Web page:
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Student View - Enquiry Based Learning in the Manchester Dental School

by YPU Admin on June 4, 2020, Comments. Tags: biology medicine health, BMH, dental hospital, dental school, dentist, dentistry, and EBL

About Me

Hi everyone, my name is Ayoola Bode and I am a fourth-year dental student at the University of Manchester. Being a dental student has been both a rewarding and challenging experience as you are learning a lot of new information and trying to develop intricate manual skills for clinical dentistry. However, Dentistry is such an interesting and varied course to study.

In fourth year, we’ve been able to treat children for the first time and it’s such a nice feeling being able to reassure them and give them stickers at the end of appointments. During my time in dental school, I’ve taken part in various societies and initiatives, but my greatest achievement has to be being elected as co-president of the Manchester Dental Student Society this academic year. It has allowed me to truly be involved within my dental school and organise events to bring dental students together. Here's a picture of my wonderful committee!

What is EBL?

Manchester Dental School is known for its unique approach to learning by the use of Enquiry Based Learning (EBL). EBL is a form of active learning that utilises posing questions or identifying issues from cases or scenarios which students independently research to develop their knowledge from the questions or issues identified. EBL is carried out within a small group of 8 to 10 students, mediated by a facilitator but it is very much student-led. I see EBL simply as a style of learning that is really driven by curiosity.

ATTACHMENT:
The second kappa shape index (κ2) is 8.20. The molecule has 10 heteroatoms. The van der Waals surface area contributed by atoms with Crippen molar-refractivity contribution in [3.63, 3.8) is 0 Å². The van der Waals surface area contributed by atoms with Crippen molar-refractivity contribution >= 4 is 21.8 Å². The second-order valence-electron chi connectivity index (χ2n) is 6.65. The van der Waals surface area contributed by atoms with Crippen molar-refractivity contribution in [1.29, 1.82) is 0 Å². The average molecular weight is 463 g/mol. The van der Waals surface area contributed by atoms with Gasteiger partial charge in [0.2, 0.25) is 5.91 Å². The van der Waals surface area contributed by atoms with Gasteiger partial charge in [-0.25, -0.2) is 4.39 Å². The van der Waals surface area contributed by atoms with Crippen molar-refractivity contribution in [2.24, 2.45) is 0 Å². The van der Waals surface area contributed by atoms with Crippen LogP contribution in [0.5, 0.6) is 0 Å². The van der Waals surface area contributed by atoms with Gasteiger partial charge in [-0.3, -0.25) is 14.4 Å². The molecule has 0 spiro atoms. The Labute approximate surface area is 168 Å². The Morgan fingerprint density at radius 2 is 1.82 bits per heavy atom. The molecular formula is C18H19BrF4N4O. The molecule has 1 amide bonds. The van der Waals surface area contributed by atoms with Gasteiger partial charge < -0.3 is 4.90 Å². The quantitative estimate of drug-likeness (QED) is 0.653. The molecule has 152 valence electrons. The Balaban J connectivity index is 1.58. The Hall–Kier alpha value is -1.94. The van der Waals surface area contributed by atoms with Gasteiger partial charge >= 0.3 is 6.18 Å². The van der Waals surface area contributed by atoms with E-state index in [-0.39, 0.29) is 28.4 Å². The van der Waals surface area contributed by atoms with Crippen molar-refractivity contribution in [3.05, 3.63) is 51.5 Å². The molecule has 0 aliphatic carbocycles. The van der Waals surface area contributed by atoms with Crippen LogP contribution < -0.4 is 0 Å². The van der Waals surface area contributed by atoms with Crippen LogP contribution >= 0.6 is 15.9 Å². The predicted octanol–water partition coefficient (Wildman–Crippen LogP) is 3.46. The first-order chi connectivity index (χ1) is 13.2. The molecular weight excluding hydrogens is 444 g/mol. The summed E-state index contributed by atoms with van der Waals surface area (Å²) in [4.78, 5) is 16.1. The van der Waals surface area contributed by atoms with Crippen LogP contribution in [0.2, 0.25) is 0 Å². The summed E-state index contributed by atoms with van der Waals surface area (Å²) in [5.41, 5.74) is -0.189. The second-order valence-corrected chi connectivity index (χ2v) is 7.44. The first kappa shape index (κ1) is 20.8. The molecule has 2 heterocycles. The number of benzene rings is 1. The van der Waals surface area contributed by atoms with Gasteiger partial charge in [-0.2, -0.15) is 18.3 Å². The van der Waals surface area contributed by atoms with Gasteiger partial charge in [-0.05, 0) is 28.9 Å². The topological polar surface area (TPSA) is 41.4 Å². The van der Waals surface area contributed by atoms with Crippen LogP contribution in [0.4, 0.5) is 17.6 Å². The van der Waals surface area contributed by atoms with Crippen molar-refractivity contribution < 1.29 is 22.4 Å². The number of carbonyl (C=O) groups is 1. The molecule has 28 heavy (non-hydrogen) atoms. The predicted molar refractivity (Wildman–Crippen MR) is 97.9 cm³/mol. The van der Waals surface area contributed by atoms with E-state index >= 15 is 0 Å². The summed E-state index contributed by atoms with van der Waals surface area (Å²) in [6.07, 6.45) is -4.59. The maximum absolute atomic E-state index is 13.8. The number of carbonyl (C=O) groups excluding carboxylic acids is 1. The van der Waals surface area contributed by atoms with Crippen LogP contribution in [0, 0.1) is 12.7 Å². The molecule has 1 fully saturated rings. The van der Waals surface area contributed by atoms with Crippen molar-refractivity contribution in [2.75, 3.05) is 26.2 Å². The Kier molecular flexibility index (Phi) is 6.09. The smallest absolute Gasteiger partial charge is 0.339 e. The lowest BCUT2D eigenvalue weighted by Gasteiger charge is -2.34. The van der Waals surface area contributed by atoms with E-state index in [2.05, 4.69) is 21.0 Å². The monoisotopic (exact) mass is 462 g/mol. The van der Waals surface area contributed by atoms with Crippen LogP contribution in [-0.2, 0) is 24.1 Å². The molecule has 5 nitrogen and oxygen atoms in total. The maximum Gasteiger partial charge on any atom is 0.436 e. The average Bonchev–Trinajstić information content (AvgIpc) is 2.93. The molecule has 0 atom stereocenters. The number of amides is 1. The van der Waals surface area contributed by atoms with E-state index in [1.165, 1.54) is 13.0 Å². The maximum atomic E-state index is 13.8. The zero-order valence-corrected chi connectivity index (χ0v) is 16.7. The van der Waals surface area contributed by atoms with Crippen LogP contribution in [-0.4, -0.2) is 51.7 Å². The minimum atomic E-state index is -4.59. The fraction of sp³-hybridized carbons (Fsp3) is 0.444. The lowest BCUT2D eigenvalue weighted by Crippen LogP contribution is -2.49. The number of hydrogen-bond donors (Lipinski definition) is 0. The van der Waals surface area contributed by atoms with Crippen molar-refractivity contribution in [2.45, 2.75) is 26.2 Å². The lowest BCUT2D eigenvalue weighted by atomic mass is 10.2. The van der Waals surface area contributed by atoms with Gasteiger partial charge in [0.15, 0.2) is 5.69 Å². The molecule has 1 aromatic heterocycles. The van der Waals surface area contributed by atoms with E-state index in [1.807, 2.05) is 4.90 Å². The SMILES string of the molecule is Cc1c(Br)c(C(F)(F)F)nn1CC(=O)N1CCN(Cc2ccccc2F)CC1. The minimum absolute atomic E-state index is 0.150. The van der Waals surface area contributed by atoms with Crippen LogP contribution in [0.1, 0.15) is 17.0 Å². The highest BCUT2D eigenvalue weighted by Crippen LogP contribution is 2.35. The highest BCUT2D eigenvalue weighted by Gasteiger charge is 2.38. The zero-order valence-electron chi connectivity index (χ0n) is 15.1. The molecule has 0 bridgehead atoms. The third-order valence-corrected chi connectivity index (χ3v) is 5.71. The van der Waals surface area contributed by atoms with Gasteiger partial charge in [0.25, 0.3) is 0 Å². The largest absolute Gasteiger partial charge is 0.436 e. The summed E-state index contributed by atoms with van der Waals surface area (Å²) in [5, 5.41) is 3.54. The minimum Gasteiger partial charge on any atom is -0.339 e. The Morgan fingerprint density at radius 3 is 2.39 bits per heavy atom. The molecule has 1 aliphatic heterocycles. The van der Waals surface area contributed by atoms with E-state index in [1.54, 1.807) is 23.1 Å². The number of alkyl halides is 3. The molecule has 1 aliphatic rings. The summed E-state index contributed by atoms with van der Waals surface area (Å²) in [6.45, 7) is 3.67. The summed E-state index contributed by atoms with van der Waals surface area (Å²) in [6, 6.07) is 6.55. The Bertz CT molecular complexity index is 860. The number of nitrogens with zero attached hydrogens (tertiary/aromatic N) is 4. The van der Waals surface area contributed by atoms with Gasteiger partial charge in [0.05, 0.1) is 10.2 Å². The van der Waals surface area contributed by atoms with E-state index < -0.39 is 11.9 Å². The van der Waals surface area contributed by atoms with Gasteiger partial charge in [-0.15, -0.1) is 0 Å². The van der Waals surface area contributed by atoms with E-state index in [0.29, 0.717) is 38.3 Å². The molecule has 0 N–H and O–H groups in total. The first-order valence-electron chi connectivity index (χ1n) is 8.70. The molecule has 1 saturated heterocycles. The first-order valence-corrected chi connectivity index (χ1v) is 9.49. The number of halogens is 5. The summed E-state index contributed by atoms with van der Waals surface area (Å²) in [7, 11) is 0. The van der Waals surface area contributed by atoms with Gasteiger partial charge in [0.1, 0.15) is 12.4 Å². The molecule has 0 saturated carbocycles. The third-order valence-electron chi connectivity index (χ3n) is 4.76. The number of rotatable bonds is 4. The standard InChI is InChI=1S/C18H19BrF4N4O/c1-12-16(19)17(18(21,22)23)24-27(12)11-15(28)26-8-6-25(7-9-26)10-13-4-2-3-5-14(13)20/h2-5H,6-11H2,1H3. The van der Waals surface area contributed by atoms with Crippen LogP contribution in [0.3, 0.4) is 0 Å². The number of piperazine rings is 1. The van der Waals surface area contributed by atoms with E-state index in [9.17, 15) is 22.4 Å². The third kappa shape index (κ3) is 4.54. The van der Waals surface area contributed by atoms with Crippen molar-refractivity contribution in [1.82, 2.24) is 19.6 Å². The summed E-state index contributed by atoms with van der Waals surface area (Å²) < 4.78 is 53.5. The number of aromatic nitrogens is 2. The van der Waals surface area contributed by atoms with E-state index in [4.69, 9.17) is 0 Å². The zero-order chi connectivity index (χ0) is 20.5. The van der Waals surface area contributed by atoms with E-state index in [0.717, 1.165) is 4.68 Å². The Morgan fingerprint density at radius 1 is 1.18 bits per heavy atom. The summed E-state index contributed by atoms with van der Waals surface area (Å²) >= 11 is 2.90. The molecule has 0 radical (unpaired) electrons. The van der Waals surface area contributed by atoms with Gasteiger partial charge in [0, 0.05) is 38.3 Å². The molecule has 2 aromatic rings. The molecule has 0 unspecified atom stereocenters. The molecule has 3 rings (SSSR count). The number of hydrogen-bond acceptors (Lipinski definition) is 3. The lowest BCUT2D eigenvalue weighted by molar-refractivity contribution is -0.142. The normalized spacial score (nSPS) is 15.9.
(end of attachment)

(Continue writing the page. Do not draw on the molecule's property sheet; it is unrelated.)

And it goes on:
There are different roles taken on during an EBL session:

  • A chair – this person leads the group in reading the new case out loud, directs the group to identify any new or unfamiliar words in the case and stimulates the group discussion.
  • A scribe – this person notes down key points during the discussion and learning objectives the group set for themselves.
  • Other students – contribute ideas and engage in discussion.
  • University tutor – acts as a facilitator and ensures that key topic areas to be picked up on have been discussed or added to the learning objectives.

In first and second year, EBL works via a 2-week rotation timetable:

  • Week 1 (session 1): Monday - A new case is discussed in EBL groups (1 hr)
  • Week 2 (session 2): Wednesday - Discuss what you have researched (1.5 hrs)
  • Week 2 (session 3): Friday - Group Assessment (1hr)

At the start of every new EBL case, a new scribe and chair are chosen, so by the end of the term, everyone would have had a chance to take on a more active role. There is an assessment during session 3 of each case which contributes to the overall coursework grade at the end of the year. You do get to do the assessments within your groups, and they are more like activities instead of the traditional question and answer written assessment format which makes them a bit more fun.

In between session 1 and session 2, EBL is always supplemented by lectures, anatomy classes or lab practicals that link to the general theme of the case being worked on for the 2 weeks. For example, in second year, we had a case that revolved around blood pressure and in a lab session we learnt how to take each other’s blood pressure and the anatomy classes for those two weeks involved examining a heart prosection from a cadaver while being taught by an anatomy demonstrator.

How has EBL benefited my learning?

Initially, EBL seemed very daunting and too independent, but each case is so well supplemented by teaching and I eventually adjusted to the style of learning during my first term of first year. EBL is beneficial as it creates a safe space to ask questions and be inquisitive. It has allowed me to improve my ability to explain complex scientific ideas to people in a simple way which in turn has made me more confident in my ideas and a better communicator.

Useful links from Manchester Dental School: